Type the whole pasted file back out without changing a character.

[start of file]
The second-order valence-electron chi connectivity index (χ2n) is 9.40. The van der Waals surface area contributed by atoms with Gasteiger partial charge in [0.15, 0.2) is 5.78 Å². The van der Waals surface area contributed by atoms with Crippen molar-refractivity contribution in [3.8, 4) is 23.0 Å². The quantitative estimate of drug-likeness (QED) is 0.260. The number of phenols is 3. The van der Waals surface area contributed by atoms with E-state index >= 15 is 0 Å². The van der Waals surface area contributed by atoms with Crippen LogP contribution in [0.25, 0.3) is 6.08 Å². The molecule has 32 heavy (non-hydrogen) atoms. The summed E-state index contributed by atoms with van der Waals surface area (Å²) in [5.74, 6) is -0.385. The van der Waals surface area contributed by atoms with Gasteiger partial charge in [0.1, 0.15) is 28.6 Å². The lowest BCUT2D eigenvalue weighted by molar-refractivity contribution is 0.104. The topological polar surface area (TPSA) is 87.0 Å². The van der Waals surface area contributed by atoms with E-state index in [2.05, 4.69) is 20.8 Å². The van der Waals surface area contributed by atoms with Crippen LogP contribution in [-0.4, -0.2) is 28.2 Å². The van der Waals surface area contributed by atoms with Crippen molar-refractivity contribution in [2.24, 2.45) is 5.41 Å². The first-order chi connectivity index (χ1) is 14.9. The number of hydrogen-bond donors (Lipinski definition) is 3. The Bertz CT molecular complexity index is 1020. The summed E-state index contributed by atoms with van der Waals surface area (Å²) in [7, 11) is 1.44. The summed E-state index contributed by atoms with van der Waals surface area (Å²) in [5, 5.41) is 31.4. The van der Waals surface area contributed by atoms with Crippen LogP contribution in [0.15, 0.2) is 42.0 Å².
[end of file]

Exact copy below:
The second-order valence-electron chi connectivity index (χ2n) is 9.40. The van der Waals surface area contributed by atoms with Gasteiger partial charge in [0.15, 0.2) is 5.78 Å². The van der Waals surface area contributed by atoms with Crippen molar-refractivity contribution in [3.8, 4) is 23.0 Å². The quantitative estimate of drug-likeness (QED) is 0.260. The number of phenols is 3. The van der Waals surface area contributed by atoms with E-state index >= 15 is 0 Å². The van der Waals surface area contributed by atoms with Crippen LogP contribution in [0.25, 0.3) is 6.08 Å². The molecule has 32 heavy (non-hydrogen) atoms. The summed E-state index contributed by atoms with van der Waals surface area (Å²) in [5.74, 6) is -0.385. The van der Waals surface area contributed by atoms with Gasteiger partial charge in [0.1, 0.15) is 28.6 Å². The lowest BCUT2D eigenvalue weighted by molar-refractivity contribution is 0.104. The topological polar surface area (TPSA) is 87.0 Å². The van der Waals surface area contributed by atoms with E-state index in [2.05, 4.69) is 20.8 Å². The van der Waals surface area contributed by atoms with Crippen LogP contribution in [-0.4, -0.2) is 28.2 Å². The van der Waals surface area contributed by atoms with Crippen molar-refractivity contribution in [2.24, 2.45) is 5.41 Å². The first-order chi connectivity index (χ1) is 14.9. The number of hydrogen-bond donors (Lipinski definition) is 3. The Bertz CT molecular complexity index is 1020. The summed E-state index contributed by atoms with van der Waals surface area (Å²) in [7, 11) is 1.44. The summed E-state index contributed by atoms with van der Waals surface area (Å²) in [5, 5.41) is 31.4. The van der Waals surface area contributed by atoms with Crippen LogP contribution in [0.15, 0.2) is 42.0 Å².